Science in Action!: Combining Service and Education
One day every week for eight weeks of both semesters, K-8 students around the community eagerly await this week’s science lesson. For over 12 years, Gonzaga students with an interest in science and majoring in disciplines across the College have greeted these eager faces with equal excitement and a willingness to ignite the desire of the next generation of scientists.
Sophia Troeh (Biology, ’20) has worked as both an employee of Science in Action! and as a volunteer. Troeh’s most valuable takeaway from her time serving the program has been witnessing the evolution of kids’ attitudes toward science. Some begin the program unsure of what to expect, perhaps weighed down by preconceived notions that science is “boring” or “too hard.” Seeing her work transform this wary attitude into one of excitement and enthusiasm has proved very rewarding. “Students are much more excited about science,” Troeh explains. “[Providing students with] exposure to hands on experience familiarizes them with the idea of going to college or continuing their education after high school.”
Not only does Troeh recognize the value of her work in the community, but she sees it as an asset to her own education as well. “Because part of Gonzaga’s mission statement is to ‘develop the whole person,’ service learning helps take what you’ve learned at the university and apply it to the real world through service,” Troeh explains. Engaging in the greater Spokane community has allowed her to use her education to positively impact the lives of others and build connections outside the confines of the university.
Some students who have graduated from Gonzaga have chosen to pursue a continuation of their service through education. Chad Hicks (Biochemistry ’18) is working to establish a similar program in Baltimore, Maryland, as he pursues his Ph.D. in biochemistry, cell, and molecular biology at Johns Hopkins. Hicks was inspired to become a scientist at an early age because of the engaging science lessons available to him. He recalls the excitement of the hands-on nature of science experiments and the amazement he felt watching new demonstrations. “These experiences left a lasting impression on me and inspired me to work hard in school,” Hicks claims.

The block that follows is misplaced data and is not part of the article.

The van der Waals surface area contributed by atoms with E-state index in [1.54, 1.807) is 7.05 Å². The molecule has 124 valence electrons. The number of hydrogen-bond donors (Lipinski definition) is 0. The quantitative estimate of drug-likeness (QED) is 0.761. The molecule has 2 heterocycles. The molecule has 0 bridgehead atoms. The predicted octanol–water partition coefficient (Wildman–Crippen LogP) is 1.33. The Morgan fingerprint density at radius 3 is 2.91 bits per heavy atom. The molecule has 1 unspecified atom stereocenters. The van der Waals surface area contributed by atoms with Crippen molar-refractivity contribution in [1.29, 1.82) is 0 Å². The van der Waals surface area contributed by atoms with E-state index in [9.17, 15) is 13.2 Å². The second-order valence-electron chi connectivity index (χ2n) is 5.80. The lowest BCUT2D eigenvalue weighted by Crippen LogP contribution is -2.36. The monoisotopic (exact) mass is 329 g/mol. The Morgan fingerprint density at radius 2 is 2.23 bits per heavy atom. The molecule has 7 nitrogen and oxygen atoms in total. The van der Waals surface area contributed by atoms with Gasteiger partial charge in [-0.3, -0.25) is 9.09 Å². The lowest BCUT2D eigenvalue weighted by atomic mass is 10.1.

Not only does Science in Action! boost science curriculums, but it also changes students’ attitude toward learning as a whole. “By teaching students that learning can be both educational and enjoyable, the students will be more excited and willing to learn in their other subjects,” Hicks posits. He hopes to foster a similar eagerness to learn in the Baltimore community through his work furthering the science outreach program.
As a volunteer, Hicks finds he enjoys the community outreach just as much as the people he serves. Inspired by Gonzaga’s call to serve others, he found that the day spent volunteering with Science in Action! was often the highlight of his week. He carries that enthusiasm to Baltimore, where he recalls a touching moment with one of his students. “We let the students take home microcentrifuge tube samples of the DNA they extracted, and one student asked if we could let them take something home from every lesson. He told me that he cleared some space on his shelf and is going to put keepsakes on it from every lesson,” Hicks recalls. Though establishing a science outreach program is not an easy feat in tandem with the pursuit a doctoral degree, seeing evidence of his impact on these kids’ education is worth the effort.
Gonzaga University strives to create men and women for others via a Jesuit education. Science in Action! is an excellent avenue for Arts & Sciences students to live out this mission in the surrounding community as they pursue their undergraduate degree. The ability for students to marry their educational endeavors with community service provides unique benefit to both the kids participating in the program and the Gonzaga students helping to lead them.